This is the center of Utrecht, one of the old cities in the Dutch coastal plain. However, the ground level here is just above sea level, and the canals may in fact trace the route of earlier watercourses, which may account for the S-curve we see here.
Notice here that the street is just about one full story above the canal, and that a wharf has been included at the base of the wall. This arrangement is probably where I got the idea for metro-freight. It keeps the freight system separated from the surface streets and allows freight to be delivered directly into building basements on the canal side. This keeps the clutter of freight out of the streets and allows the merchants to handle the freight conveniently and on their own schedule.
In fact, waterborne delivery is making a bit of a comeback, at least in Amsterdam. Oddly, it is the courier service DHL which first implemented this service. The streets had become so congested that they needed a faster way to deliver their express packages. The solution was to use a boat to haul the packages to a wharf in each district, from which bicycle couriers make the final deliveries. The service appears to be working well for both the company and the city.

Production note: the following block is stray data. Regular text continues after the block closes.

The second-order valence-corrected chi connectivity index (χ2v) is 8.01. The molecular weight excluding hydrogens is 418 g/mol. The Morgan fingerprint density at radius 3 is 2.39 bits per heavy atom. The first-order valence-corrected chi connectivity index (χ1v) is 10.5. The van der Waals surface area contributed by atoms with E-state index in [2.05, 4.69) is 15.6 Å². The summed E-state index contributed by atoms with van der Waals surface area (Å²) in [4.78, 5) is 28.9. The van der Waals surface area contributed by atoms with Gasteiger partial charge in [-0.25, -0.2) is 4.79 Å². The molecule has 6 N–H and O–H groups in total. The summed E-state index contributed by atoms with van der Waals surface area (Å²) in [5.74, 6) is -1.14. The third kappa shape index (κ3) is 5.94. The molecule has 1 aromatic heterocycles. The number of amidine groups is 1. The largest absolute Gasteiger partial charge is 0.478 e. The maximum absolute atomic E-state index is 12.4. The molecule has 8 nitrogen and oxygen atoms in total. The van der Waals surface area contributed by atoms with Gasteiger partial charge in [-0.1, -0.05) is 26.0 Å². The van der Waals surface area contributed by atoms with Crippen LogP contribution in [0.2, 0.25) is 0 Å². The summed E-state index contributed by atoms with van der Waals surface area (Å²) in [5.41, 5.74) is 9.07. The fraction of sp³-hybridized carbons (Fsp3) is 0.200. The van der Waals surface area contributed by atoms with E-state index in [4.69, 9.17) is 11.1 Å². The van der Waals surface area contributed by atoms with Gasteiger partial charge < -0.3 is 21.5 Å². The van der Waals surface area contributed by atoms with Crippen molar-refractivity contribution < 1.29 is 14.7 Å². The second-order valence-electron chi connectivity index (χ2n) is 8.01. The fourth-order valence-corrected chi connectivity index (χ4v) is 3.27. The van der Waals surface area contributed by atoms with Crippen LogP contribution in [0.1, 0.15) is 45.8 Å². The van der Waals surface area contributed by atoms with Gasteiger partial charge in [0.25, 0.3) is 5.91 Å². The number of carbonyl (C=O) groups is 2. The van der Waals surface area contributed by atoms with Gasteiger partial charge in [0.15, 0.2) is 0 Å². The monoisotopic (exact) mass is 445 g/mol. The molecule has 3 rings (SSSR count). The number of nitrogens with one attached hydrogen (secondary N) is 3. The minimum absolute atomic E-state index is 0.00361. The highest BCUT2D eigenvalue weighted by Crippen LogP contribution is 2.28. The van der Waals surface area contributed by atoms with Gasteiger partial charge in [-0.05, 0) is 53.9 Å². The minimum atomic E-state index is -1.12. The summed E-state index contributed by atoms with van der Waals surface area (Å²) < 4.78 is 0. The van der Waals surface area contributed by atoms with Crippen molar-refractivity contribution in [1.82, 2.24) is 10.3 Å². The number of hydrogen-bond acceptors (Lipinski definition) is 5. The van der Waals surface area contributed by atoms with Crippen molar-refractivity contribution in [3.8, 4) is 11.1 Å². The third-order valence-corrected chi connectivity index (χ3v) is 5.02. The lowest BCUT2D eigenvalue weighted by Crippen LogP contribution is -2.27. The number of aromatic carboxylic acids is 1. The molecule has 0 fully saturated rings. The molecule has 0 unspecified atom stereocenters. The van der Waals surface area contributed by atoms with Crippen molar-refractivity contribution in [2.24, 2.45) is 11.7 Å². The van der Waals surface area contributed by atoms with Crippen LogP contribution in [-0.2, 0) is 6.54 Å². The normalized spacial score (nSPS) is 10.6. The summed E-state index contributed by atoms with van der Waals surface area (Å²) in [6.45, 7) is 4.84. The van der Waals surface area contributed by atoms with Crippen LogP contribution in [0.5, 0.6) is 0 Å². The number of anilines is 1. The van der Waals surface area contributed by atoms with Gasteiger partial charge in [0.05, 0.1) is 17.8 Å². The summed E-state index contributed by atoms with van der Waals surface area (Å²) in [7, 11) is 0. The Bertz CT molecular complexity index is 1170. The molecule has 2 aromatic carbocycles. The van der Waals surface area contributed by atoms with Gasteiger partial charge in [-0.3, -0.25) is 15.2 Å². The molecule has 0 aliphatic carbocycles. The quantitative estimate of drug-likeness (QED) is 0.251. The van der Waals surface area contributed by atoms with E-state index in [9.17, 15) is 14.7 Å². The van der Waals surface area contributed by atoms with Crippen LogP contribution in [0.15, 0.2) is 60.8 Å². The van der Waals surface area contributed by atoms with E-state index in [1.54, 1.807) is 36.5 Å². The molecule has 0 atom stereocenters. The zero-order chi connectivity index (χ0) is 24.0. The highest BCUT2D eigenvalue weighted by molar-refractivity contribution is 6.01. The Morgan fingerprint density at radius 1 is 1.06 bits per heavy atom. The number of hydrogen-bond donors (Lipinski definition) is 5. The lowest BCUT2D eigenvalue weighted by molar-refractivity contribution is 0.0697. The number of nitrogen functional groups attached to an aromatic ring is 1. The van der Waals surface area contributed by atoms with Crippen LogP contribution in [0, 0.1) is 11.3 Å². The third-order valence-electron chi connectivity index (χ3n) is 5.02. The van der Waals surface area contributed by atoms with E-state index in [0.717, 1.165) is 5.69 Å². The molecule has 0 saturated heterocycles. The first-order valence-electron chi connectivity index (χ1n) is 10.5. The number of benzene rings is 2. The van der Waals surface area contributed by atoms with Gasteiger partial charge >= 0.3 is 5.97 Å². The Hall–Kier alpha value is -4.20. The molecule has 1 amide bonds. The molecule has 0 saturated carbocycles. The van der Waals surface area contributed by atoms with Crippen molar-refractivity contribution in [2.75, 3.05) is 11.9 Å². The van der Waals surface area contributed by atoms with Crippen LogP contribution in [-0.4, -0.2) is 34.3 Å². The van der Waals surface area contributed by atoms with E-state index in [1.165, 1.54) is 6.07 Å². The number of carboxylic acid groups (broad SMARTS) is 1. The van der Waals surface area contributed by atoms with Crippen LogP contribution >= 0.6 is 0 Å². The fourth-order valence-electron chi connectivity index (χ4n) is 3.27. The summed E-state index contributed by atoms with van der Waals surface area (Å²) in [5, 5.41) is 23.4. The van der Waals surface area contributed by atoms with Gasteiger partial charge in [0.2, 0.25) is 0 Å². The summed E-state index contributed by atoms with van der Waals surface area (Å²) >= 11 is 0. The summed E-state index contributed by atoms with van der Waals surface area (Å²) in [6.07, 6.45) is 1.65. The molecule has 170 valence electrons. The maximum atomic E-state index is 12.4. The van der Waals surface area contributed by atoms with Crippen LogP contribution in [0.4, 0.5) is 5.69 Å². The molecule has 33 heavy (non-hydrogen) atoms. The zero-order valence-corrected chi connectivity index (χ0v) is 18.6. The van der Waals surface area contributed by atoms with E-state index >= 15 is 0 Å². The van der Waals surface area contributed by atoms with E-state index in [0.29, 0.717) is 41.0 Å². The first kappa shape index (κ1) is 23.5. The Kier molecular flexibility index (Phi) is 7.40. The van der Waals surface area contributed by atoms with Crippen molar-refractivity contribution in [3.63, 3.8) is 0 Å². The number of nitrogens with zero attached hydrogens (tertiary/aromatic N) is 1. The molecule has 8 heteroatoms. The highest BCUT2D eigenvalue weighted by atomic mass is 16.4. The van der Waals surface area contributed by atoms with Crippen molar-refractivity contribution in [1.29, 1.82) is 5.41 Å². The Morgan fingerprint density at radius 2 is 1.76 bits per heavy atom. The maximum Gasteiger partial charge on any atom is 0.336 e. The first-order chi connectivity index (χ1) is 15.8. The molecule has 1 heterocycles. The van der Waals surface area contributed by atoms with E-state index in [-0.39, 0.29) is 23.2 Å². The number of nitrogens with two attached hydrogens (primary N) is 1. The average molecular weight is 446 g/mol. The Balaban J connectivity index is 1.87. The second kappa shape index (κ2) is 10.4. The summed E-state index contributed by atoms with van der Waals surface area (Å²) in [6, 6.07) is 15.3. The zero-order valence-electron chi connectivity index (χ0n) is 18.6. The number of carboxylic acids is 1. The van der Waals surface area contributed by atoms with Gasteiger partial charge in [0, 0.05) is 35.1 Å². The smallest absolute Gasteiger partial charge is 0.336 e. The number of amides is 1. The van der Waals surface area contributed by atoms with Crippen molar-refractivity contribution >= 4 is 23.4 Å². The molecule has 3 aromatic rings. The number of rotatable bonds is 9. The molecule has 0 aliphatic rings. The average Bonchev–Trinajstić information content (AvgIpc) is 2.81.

Notice how the S-curve makes the scene much more alive and interesting.
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